On the basis of its detailed examination of comparisons between currently commercialized GE and non-GE foods in compositional analysis, acute and chronic animal-toxicity tests, long-term data on health of livestock fed GE foods, and epidemiological data, the committee concluded that no differences have been found that implicate a higher risk to human health safety from these GE foods than from their non-GE counterparts. The committee states this finding very carefully, acknowledging that any new food—GE or non-GE—may have some subtle favorable or adverse health effects that are not detected even with careful scrutiny and that health effects can develop over time.
That’s actually what science looks and sounds like — having reviewed the data available, we find no evidence but are aware that, since impacts may take time to develop, there may yet be adverse impacts to appear.
If you went to a competent health sciences librarian and asked for material on this, this is what you’d get back. This report as one of the definitive statements to date on GMO safety. Because the librarian’s job is not to play Family Feud, but to get you the best information.
Google instead gives you the blog of a man with no medical or scientific training who claims GMOs cause infertility, accelerated aging, and organ damage. But “survey says!” that’s true, so it’s all good.
The world right now is in a post-truth crisis that threatens to have truly earth-shattering impacts. What Google returns on a search result can truly change the fate of the entire world. What Google returns can literally lead to the end of humanity as we know it, through climate change, nuclear war, or disease. Not immediately, but as it shapes public perception one result at a time.
I’m not asking Google to choose sides. I’m not asking them to put a finger on the scale for the answers I’d like to see. I’m asking them to emulate science in designing a process that privileges returning good information over bad. I’m asking that they take their place as a librarian of knowledge, rather than a Family Feud game show contestant. It seems a reasonable request.
5 thoughts on “Google Should Be a Librarian, not a Family Feud Contestant”
“For example, a principle of “organizing the world’s information” has to be separating reliable sources from unreliable ones, and trying to provide answers that are true.”
I wouldn’t say it has to be. Should be but not has to be. If your aim is to organize the world’s information well it should be a principal. If your aim is to just organize info in a good enough way that no one else rivals you as a system then you’d not be as bothered. As long as the money keeps rolling in.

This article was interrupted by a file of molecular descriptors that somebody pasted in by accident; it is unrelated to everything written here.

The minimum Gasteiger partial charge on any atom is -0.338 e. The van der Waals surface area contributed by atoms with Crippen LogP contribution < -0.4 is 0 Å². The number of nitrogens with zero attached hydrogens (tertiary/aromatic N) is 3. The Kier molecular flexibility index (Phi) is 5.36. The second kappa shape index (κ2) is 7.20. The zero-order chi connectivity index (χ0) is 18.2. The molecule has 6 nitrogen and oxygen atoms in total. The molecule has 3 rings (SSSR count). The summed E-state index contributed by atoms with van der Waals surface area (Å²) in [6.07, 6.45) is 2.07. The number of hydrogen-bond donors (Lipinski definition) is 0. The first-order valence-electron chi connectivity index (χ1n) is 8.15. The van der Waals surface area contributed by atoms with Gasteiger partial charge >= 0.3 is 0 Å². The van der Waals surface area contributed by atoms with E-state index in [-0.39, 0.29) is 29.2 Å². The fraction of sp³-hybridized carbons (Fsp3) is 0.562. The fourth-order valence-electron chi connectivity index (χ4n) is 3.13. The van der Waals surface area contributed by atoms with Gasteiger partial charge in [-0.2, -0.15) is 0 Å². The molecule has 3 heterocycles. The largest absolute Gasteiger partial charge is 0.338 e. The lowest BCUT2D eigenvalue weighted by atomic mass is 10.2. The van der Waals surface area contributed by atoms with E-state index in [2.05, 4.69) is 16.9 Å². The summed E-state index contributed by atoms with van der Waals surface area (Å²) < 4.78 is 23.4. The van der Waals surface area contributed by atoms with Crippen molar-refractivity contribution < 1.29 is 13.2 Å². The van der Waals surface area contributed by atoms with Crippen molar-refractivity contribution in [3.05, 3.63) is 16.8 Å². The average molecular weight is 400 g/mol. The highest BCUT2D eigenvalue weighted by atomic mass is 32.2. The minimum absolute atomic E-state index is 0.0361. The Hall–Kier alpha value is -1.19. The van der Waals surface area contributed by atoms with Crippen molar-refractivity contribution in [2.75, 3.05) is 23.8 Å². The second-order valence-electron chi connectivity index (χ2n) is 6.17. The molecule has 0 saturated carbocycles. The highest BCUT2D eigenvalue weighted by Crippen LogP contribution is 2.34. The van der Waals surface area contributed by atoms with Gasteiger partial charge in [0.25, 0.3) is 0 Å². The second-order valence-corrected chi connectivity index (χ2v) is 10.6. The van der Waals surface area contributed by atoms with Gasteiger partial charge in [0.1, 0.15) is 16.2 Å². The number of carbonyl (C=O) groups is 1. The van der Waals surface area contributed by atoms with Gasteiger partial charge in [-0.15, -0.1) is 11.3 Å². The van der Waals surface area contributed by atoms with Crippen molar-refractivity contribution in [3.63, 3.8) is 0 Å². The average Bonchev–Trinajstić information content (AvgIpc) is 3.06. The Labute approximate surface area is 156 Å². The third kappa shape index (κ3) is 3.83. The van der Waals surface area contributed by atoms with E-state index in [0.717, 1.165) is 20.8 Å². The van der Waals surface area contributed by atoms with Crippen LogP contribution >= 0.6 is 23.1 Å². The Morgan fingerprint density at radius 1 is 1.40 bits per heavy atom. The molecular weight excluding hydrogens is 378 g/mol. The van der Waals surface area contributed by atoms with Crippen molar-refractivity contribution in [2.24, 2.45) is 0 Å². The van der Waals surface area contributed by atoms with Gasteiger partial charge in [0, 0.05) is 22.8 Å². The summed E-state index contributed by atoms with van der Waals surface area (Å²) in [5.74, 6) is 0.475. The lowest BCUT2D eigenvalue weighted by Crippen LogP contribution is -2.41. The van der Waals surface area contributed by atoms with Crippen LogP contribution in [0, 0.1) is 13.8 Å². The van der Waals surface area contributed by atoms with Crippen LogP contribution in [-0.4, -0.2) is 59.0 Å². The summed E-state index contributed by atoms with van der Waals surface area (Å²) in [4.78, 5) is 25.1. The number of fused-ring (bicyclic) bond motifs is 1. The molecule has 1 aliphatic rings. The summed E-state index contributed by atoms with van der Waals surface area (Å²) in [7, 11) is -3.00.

Yet another thought provoking post. An obvious answer would be for Google to make greater use of their Knowledge Graph.
If you simply Google “Sasha Obama” the first two lines in the Knowledge Graph sidebox are
Barack Obama’s daughter”
So Google does know proper nouns. It also knows some common nouns. The query “who are Sasha Obama’s parents” triggers the knowledge graph as well. The results are
Sasha Obama > Parents
But “adopted” is a trickier common noun. You need to know the difference between “parents” and “biological parents.” The knowledge graph does not make this distinction. The query “who are Sasha Obama’s biological parents” loses the knowledge graph.
But it seems possible that the more sophisticated information to process terms like “adopted” may be on it’s way.
“I’m asking them to emulate science in designing a process that privileges returning good information over bad. I’m asking that they take their place as a librarian of knowledge, rather than a Family Feud game show contestant. It seems a reasonable request.”
I really love this. What if a search engine (say, Google) was based around not “organize the world’s information” but instead science, where “science” follows Alan Kay’s definition of “a set of heuristics for getting around what’s wrong with our brains.”
In this light, it’d be unacceptable (from a company values standpoint) to return the kinds of results shown in your post. Of course, I’d say they’re currently unacceptable anyway (as would probably any reader of this website!) but that their current mission of “organize the world’s information” is too spineless a value (because it permits all this incorrect bile and the company doesn’t seem to care — “hey, we’re just organizing it!” they seem to be saying).
Anyway, I get that society’s view of science is about atoms and whatever the Big Bang Theory dudes are up to (those zany scientists!), but I think technology companies need to stop cowering behind the (false) veil of “neutrality” and actually help us find a little truth.
But Google is still the king, right?